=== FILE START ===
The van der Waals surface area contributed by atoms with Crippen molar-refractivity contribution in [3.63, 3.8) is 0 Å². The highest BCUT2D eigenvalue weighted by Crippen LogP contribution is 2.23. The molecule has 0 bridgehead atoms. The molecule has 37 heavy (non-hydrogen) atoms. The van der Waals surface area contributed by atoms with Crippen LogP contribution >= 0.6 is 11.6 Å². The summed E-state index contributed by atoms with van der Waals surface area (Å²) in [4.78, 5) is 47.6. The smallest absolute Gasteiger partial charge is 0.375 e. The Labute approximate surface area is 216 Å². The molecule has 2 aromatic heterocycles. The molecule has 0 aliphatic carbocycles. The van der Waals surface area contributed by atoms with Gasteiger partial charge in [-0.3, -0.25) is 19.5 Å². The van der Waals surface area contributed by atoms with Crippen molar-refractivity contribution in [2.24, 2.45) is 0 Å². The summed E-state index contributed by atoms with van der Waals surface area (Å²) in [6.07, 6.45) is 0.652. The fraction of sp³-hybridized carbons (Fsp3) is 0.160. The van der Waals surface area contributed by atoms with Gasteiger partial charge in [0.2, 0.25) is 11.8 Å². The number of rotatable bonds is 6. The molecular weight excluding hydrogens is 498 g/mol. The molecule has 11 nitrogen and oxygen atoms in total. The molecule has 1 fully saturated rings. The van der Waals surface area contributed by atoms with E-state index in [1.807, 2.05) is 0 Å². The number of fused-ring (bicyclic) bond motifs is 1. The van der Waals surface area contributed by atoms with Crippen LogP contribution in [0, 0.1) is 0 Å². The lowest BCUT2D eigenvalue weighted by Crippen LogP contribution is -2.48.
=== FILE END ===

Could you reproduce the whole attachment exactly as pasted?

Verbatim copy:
The van der Waals surface area contributed by atoms with Crippen molar-refractivity contribution in [3.63, 3.8) is 0 Å². The highest BCUT2D eigenvalue weighted by Crippen LogP contribution is 2.23. The molecule has 0 bridgehead atoms. The molecule has 37 heavy (non-hydrogen) atoms. The van der Waals surface area contributed by atoms with Crippen LogP contribution >= 0.6 is 11.6 Å². The summed E-state index contributed by atoms with van der Waals surface area (Å²) in [4.78, 5) is 47.6. The smallest absolute Gasteiger partial charge is 0.375 e. The Labute approximate surface area is 216 Å². The molecule has 2 aromatic heterocycles. The molecule has 0 aliphatic carbocycles. The van der Waals surface area contributed by atoms with Gasteiger partial charge in [-0.3, -0.25) is 19.5 Å². The van der Waals surface area contributed by atoms with Crippen molar-refractivity contribution in [2.24, 2.45) is 0 Å². The summed E-state index contributed by atoms with van der Waals surface area (Å²) in [6.07, 6.45) is 0.652. The fraction of sp³-hybridized carbons (Fsp3) is 0.160. The van der Waals surface area contributed by atoms with Gasteiger partial charge in [0.2, 0.25) is 11.8 Å². The number of rotatable bonds is 6. The molecular weight excluding hydrogens is 498 g/mol. The molecule has 11 nitrogen and oxygen atoms in total. The molecule has 1 fully saturated rings. The van der Waals surface area contributed by atoms with E-state index in [1.807, 2.05) is 0 Å². The number of fused-ring (bicyclic) bond motifs is 1. The van der Waals surface area contributed by atoms with Crippen LogP contribution in [0, 0.1) is 0 Å². The lowest BCUT2D eigenvalue weighted by Crippen LogP contribution is -2.48.